Indo Forecast Thurs 8 April 2010
SSW swell 2 - 3ft exposed coasts, bumping up into the afternoon. WIND: SE 10 – 20 knots.
New SSW swell 3ft+ exposed coasts,. WIND: Early light and variable tending E/SE 5 – 15 knots.
SSW swell 2 - 4ft exposed coasts. WIND: Early light and variable tending E/SE 5 – 15 knots.
New SW groundswell building from 2 - 4ft to 3 – 5ft exposed coasts, easing. WIND: Early light and variable tending E/SE 5 – 15 knots.
SSW swell 3 - 5ft exposed coasts, easing into the afternoon. WIND: Early light and variable tending E/SE 5 – 15 knots.
SSW swell 3 – 4ft exposed coasts. WIND: Early light and variable tending E/SE 5 – 10 knots.
A gradual easing trend in SSW swell this week levelled off around the two to three feet across exposed coasts on Wednesday and Thursday. A slightly stronger pulse of mid period SSW swell sees more consistent three foot sets developing across the region on Friday.
Persistent levels of low scale SSW swell are the by-product of a relatively subdued Southern Ocean storm track through the first days of April, characterised by a string of relatively small low pressure systems traversing the Southern Ocean.
On Saturday 3 and Sunday 4 a significant extratropical low developed beneath South Africa, generating a powerful belt of strong SW gales across the region throughout the weekend;
Source BOM. A deep low formed beneath South Africa last weekend, generating a strong pulse of SW groundswell inbound on Monday 12 and Tuesday 13 April.
The wind-fetch endured long enough to whip up a large deepwater swell, spreading out across the Indian Ocean early this week. A resulting SW groundswell is now inbound across the central Indian Ocean. The leading edge of the swell’s passage is captured by WW3, picking up leading forerunners exhibiting peak wave periods of 16 to 18 seconds;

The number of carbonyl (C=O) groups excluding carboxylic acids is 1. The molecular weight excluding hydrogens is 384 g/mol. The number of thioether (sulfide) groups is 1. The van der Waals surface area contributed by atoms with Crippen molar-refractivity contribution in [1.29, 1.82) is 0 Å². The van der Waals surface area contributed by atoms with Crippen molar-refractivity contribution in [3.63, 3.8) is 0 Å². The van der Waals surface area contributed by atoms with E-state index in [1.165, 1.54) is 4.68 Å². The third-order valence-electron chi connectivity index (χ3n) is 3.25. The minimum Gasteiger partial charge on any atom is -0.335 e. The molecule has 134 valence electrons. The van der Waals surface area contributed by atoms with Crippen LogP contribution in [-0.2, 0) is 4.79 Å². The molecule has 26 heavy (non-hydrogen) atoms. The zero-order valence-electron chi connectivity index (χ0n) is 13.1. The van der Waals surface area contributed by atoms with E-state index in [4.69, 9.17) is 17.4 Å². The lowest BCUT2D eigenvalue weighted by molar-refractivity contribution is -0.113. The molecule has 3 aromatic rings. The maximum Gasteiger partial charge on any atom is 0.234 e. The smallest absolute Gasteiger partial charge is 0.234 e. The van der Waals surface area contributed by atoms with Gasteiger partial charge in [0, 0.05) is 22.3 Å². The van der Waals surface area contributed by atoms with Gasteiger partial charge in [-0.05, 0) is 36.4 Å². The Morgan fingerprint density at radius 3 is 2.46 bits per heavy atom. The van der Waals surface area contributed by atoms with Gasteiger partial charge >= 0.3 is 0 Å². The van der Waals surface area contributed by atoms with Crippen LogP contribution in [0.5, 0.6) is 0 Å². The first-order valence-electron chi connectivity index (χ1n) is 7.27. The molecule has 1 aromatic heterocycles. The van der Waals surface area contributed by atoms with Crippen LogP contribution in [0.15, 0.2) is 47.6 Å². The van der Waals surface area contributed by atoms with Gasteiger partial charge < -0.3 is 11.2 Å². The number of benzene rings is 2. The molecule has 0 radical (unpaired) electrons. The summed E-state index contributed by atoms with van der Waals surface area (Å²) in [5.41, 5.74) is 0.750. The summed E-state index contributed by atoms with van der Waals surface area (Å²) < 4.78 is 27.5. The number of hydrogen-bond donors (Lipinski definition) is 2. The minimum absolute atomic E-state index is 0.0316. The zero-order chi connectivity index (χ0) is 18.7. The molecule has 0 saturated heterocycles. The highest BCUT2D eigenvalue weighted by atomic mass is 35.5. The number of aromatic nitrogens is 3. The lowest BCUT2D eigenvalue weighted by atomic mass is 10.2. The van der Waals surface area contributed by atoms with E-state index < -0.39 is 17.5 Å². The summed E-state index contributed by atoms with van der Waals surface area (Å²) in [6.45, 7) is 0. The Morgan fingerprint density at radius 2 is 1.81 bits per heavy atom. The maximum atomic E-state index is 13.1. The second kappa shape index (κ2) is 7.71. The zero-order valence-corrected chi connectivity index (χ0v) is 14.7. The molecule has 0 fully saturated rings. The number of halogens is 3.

Source NOAA; WW3 picks up the leading edge of a new SW groundswell crossing the central Indian Ocean on Thursday morning. Leading forerunners are due to make landfall during Sunday ahead of the bulk of SW groundswell filling in on Monday and Tuesday.
The low weakened quite rapidly as it tracked out into the south-western Indian Ocean on Sunday 4 and Monday 5; limiting the duration of the wind-fetch to about 72 hours. This will limit the size of this episode to about three to five feet as it reaches a peak throughout the afternoon of Monday12 and the morning of Tuesday 13.
The swell should ease into Wednesday 14 ahead of a smaller, reinforcing pulse of SW groundswell arriving on Thursday 15. This originates from another large, albeit slightly less intense extratropical low that fired up beneath South Africa between Monday 5 and Wednesday 7 April. The duration of the resulting SW fetch was similarly limited to 48 to 72 hours, so the resulting groundswell will only be fleeting; sustaining mid range surf across the region on Friday 16.
By Friday 9 we begin to see a couple of new swell sources developing; a first low centred south-east of Heard Island tracks fairly swiftly eastward along the Antarctic coast on Saturday, aiming a broad area of gale force SW winds at the Archipelago. This is compounded by the evolution of amid latitude, frontal low spinning off the parent storm over the weekend.
The low is projected to set up just off Australia’s southwest coast on Sunday 11, sustaining a strong belt of SSW gales at Java and Bali throughout Monday 12. A subsequent rising trend in SSW groundswell should become evident across the region around Saturday 17, reaching a peak in size through Sunday 18.
At the same time we have another deep extratropical low developing beneath Africa on Friday 9 tracking out across the southern Indian Ocean this weekend. The storm is projected to fall under the suppressing influence of a strong high building across the central Indian Ocean; limiting the systems impact on our swell window.
However, the low is projected to generate a very long, gale to storm force zonal fetch across the Southern Ocean throughout the weekend, speculatively setting up a long period SSW groundswell filling in back to back with the first, aforementioned pulse into Monday 19/ Tuesday 20. The long range forecast is subject to low reliability.
With a short, sharp banger of a clip!
With a short, sharp banger of a clip!
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